Meter's running: Kentucky energy cost low, use high

We've got to change our megawatt-wasting ways. Kentucky's energy-efficiency problem, experts say, is that low electrical rates have lulled us into lackadaisical light-switch-flipping.

The average man, woman and child in Kentucky uses 70 percent more electricity than the average American, according to numbers compiled by Robert Ukeily, a Berea attorney who represents environmental groups. The average Kentucky home uses 24 percent more electricity than the national average. The average Kentucky industrial customer uses 427 percent more -- a result of the state's use of low electrical rates to draw aluminum smelters and other energy-hungry industries.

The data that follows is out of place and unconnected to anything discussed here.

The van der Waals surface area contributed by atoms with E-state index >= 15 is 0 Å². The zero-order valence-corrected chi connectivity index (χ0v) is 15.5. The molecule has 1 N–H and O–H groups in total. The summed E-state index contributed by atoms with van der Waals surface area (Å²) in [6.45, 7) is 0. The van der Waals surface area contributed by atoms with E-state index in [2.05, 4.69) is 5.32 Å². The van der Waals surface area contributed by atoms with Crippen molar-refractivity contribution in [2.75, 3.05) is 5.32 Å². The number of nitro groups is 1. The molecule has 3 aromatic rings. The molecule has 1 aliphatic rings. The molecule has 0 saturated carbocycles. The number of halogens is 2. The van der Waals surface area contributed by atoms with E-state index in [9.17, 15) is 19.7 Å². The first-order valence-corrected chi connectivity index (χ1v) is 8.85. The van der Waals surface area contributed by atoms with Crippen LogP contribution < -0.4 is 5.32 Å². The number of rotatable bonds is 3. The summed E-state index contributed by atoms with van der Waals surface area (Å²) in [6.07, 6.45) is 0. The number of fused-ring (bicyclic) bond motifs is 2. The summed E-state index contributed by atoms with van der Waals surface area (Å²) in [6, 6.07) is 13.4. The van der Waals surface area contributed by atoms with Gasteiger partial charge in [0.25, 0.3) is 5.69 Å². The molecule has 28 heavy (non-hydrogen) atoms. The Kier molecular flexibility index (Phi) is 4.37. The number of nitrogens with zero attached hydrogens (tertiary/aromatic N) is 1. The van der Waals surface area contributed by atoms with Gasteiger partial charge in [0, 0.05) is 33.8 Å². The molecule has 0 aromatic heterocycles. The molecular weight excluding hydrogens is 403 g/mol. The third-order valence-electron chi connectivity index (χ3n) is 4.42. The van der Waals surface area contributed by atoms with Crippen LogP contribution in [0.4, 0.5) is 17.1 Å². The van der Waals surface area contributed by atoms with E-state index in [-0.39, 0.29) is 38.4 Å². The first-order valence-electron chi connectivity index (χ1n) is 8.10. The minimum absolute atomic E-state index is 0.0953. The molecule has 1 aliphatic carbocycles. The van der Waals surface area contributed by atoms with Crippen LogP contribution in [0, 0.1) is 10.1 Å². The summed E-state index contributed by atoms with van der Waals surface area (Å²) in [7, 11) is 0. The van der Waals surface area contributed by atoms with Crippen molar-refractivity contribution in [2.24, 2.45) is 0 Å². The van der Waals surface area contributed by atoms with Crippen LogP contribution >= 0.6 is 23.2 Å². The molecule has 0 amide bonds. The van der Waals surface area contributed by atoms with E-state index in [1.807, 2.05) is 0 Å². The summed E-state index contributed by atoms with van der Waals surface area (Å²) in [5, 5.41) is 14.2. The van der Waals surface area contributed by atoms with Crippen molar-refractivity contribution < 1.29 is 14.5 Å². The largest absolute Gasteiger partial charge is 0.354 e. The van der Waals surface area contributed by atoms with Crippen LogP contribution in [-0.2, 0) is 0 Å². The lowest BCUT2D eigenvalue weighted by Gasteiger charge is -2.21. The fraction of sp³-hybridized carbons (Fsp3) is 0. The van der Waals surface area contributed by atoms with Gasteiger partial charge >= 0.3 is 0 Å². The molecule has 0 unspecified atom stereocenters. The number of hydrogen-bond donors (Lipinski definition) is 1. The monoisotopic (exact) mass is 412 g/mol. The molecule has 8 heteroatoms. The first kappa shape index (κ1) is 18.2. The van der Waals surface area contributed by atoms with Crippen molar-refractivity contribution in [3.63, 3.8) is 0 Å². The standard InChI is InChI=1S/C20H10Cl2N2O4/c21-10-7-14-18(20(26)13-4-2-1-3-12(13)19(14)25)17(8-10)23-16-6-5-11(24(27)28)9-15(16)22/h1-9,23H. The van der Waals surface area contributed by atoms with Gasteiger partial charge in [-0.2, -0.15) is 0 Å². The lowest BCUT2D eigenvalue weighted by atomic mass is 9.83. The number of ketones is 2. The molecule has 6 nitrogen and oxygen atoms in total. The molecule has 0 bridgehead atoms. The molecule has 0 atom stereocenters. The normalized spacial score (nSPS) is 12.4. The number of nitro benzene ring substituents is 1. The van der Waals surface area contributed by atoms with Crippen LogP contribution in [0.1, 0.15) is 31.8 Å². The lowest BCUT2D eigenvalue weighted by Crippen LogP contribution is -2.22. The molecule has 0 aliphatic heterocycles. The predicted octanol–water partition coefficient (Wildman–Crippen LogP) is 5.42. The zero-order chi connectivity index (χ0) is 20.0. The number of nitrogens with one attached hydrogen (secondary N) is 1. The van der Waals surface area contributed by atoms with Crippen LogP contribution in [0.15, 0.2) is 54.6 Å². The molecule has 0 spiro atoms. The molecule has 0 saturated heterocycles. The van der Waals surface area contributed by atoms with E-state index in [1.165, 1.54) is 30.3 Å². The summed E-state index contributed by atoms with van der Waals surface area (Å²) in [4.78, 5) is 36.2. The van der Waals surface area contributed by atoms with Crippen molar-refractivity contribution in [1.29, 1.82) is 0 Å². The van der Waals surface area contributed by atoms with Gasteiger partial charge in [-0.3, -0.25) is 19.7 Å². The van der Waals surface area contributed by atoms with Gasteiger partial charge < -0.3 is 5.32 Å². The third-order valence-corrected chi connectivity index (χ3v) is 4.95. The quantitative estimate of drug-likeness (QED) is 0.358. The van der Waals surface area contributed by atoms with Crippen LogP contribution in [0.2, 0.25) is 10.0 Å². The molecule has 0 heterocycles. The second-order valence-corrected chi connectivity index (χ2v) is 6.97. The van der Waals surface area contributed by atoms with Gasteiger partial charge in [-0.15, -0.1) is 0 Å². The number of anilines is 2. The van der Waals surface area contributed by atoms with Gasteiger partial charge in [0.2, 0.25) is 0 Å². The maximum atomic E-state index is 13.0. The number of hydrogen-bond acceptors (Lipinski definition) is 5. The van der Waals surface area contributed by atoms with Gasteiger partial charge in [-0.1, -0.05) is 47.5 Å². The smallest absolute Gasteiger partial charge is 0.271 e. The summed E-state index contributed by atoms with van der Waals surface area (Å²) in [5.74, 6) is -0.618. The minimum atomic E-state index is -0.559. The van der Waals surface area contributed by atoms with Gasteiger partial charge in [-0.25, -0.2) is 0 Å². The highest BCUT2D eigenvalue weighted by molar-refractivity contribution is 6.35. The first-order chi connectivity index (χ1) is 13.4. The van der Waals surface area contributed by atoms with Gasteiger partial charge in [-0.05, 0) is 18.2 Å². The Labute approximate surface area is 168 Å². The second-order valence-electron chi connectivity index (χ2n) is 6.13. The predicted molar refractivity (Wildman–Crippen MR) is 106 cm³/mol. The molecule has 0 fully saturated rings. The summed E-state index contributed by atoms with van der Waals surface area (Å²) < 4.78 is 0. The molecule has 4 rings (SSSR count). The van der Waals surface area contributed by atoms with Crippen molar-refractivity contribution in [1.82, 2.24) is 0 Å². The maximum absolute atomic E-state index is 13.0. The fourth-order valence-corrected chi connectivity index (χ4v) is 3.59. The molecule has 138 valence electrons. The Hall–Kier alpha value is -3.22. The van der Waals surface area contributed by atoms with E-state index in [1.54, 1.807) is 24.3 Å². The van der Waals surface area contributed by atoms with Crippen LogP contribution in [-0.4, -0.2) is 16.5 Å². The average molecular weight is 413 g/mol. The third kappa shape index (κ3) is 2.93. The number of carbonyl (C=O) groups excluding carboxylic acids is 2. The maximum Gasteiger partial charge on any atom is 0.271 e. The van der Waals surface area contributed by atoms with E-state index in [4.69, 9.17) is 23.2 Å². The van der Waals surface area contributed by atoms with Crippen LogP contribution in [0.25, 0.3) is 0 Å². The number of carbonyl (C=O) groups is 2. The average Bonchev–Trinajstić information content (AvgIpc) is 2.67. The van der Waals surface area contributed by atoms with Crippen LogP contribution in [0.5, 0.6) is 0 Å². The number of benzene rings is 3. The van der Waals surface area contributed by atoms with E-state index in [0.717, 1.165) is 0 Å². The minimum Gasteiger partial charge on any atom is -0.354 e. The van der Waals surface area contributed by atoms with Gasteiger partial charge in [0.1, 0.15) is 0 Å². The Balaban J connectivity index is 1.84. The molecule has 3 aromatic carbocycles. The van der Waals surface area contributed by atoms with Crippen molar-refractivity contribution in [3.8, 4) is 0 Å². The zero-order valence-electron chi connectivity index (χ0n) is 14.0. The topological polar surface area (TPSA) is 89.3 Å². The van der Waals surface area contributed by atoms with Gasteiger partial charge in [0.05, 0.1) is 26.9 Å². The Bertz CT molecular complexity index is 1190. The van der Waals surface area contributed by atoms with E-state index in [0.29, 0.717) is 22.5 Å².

Several environmental groups invited efficiency guru Glen Cannon to Kentucky this week to meet with executives at East Kentucky Power Cooperative, which is adding to its J.K. Smith Station in Clark County. The groups argue that East Kentucky Power could avoid the expense and the environmental toll of more coal-fired electricity by aggressively stressing customer-driven efficiency.

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